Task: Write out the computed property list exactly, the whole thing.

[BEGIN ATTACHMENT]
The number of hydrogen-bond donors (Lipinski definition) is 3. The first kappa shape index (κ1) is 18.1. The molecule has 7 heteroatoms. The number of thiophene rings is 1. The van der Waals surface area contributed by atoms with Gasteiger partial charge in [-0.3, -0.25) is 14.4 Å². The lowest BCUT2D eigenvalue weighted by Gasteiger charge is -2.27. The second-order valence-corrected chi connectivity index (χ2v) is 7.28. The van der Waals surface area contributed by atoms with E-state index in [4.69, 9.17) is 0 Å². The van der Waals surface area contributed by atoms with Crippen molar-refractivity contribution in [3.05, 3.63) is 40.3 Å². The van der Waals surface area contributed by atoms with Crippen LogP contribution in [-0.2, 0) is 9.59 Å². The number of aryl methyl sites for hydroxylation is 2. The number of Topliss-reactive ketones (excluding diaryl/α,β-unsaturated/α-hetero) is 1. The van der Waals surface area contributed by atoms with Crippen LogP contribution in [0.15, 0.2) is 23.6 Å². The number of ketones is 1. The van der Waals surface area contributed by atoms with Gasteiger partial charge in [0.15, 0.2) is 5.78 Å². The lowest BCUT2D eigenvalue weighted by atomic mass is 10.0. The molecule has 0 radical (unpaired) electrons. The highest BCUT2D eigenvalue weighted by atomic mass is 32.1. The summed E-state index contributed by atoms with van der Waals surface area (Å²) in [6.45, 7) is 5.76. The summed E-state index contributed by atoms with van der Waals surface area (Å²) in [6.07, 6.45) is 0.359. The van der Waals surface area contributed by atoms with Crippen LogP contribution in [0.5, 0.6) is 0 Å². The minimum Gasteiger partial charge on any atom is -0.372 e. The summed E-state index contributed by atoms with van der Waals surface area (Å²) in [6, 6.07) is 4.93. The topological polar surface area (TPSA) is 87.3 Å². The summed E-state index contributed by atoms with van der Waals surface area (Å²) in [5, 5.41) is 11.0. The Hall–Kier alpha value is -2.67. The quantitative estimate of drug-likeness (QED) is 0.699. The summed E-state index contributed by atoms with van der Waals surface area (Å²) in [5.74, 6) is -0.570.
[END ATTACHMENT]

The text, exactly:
The number of hydrogen-bond donors (Lipinski definition) is 3. The first kappa shape index (κ1) is 18.1. The molecule has 7 heteroatoms. The number of thiophene rings is 1. The van der Waals surface area contributed by atoms with Gasteiger partial charge in [-0.3, -0.25) is 14.4 Å². The lowest BCUT2D eigenvalue weighted by Gasteiger charge is -2.27. The second-order valence-corrected chi connectivity index (χ2v) is 7.28. The van der Waals surface area contributed by atoms with E-state index in [4.69, 9.17) is 0 Å². The van der Waals surface area contributed by atoms with Crippen molar-refractivity contribution in [3.05, 3.63) is 40.3 Å². The van der Waals surface area contributed by atoms with Crippen LogP contribution in [-0.2, 0) is 9.59 Å². The number of aryl methyl sites for hydroxylation is 2. The number of Topliss-reactive ketones (excluding diaryl/α,β-unsaturated/α-hetero) is 1. The van der Waals surface area contributed by atoms with Crippen LogP contribution in [0.15, 0.2) is 23.6 Å². The number of ketones is 1. The van der Waals surface area contributed by atoms with Gasteiger partial charge in [0.15, 0.2) is 5.78 Å². The lowest BCUT2D eigenvalue weighted by atomic mass is 10.0. The molecule has 0 radical (unpaired) electrons. The highest BCUT2D eigenvalue weighted by atomic mass is 32.1. The summed E-state index contributed by atoms with van der Waals surface area (Å²) in [6.45, 7) is 5.76. The summed E-state index contributed by atoms with van der Waals surface area (Å²) in [6.07, 6.45) is 0.359. The van der Waals surface area contributed by atoms with Crippen LogP contribution in [0.5, 0.6) is 0 Å². The minimum Gasteiger partial charge on any atom is -0.372 e. The summed E-state index contributed by atoms with van der Waals surface area (Å²) in [6, 6.07) is 4.93. The topological polar surface area (TPSA) is 87.3 Å². The summed E-state index contributed by atoms with van der Waals surface area (Å²) in [5, 5.41) is 11.0. The Hall–Kier alpha value is -2.67. The quantitative estimate of drug-likeness (QED) is 0.699. The summed E-state index contributed by atoms with van der Waals surface area (Å²) in [5.74, 6) is -0.570.